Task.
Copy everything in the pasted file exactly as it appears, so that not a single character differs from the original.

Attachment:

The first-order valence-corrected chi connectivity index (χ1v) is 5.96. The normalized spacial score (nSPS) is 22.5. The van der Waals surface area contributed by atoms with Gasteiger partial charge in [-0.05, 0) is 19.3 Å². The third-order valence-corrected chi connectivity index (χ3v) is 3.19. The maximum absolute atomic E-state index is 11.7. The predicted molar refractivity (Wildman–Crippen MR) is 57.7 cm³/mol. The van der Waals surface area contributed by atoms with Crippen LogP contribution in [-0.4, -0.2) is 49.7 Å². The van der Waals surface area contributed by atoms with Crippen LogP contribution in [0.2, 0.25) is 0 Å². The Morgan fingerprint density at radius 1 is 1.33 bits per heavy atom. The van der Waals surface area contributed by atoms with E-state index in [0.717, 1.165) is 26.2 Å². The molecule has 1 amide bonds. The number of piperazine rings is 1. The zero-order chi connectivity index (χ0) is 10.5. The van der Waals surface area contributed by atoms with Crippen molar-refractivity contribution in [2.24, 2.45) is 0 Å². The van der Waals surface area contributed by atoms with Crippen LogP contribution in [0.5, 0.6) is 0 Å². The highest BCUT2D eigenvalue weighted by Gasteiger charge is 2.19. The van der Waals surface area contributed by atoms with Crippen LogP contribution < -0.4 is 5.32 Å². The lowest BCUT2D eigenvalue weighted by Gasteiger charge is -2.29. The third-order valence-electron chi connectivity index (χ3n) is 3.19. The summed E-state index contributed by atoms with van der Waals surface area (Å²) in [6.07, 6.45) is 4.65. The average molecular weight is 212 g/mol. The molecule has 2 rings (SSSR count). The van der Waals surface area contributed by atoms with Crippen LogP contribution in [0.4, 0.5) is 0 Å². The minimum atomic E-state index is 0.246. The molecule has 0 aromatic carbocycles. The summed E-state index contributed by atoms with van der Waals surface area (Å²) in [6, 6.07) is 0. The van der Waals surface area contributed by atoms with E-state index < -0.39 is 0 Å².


The first-order valence-corrected chi connectivity index (χ1v) is 5.96. The normalized spacial score (nSPS) is 22.5. The van der Waals surface area contributed by atoms with Gasteiger partial charge in [-0.05, 0) is 19.3 Å². The third-order valence-corrected chi connectivity index (χ3v) is 3.19. The maximum absolute atomic E-state index is 11.7. The predicted molar refractivity (Wildman–Crippen MR) is 57.7 cm³/mol. The van der Waals surface area contributed by atoms with Crippen LogP contribution in [-0.4, -0.2) is 49.7 Å². The van der Waals surface area contributed by atoms with Crippen LogP contribution in [0.2, 0.25) is 0 Å². The Morgan fingerprint density at radius 1 is 1.33 bits per heavy atom. The van der Waals surface area contributed by atoms with E-state index in [0.717, 1.165) is 26.2 Å². The molecule has 1 amide bonds. The number of piperazine rings is 1. The zero-order chi connectivity index (χ0) is 10.5. The van der Waals surface area contributed by atoms with Crippen molar-refractivity contribution in [2.24, 2.45) is 0 Å². The van der Waals surface area contributed by atoms with Crippen LogP contribution in [0.5, 0.6) is 0 Å². The highest BCUT2D eigenvalue weighted by Gasteiger charge is 2.19. The van der Waals surface area contributed by atoms with Crippen LogP contribution < -0.4 is 5.32 Å². The lowest BCUT2D eigenvalue weighted by Gasteiger charge is -2.29. The third-order valence-electron chi connectivity index (χ3n) is 3.19. The summed E-state index contributed by atoms with van der Waals surface area (Å²) in [6.07, 6.45) is 4.65. The average molecular weight is 212 g/mol. The molecule has 2 rings (SSSR count). The van der Waals surface area contributed by atoms with Crippen LogP contribution in [0.4, 0.5) is 0 Å². The minimum atomic E-state index is 0.246. The molecule has 0 aromatic carbocycles. The summed E-state index contributed by atoms with van der Waals surface area (Å²) in [6, 6.07) is 0. The van der Waals surface area contributed by atoms with E-state index < -0.39 is 0 Å².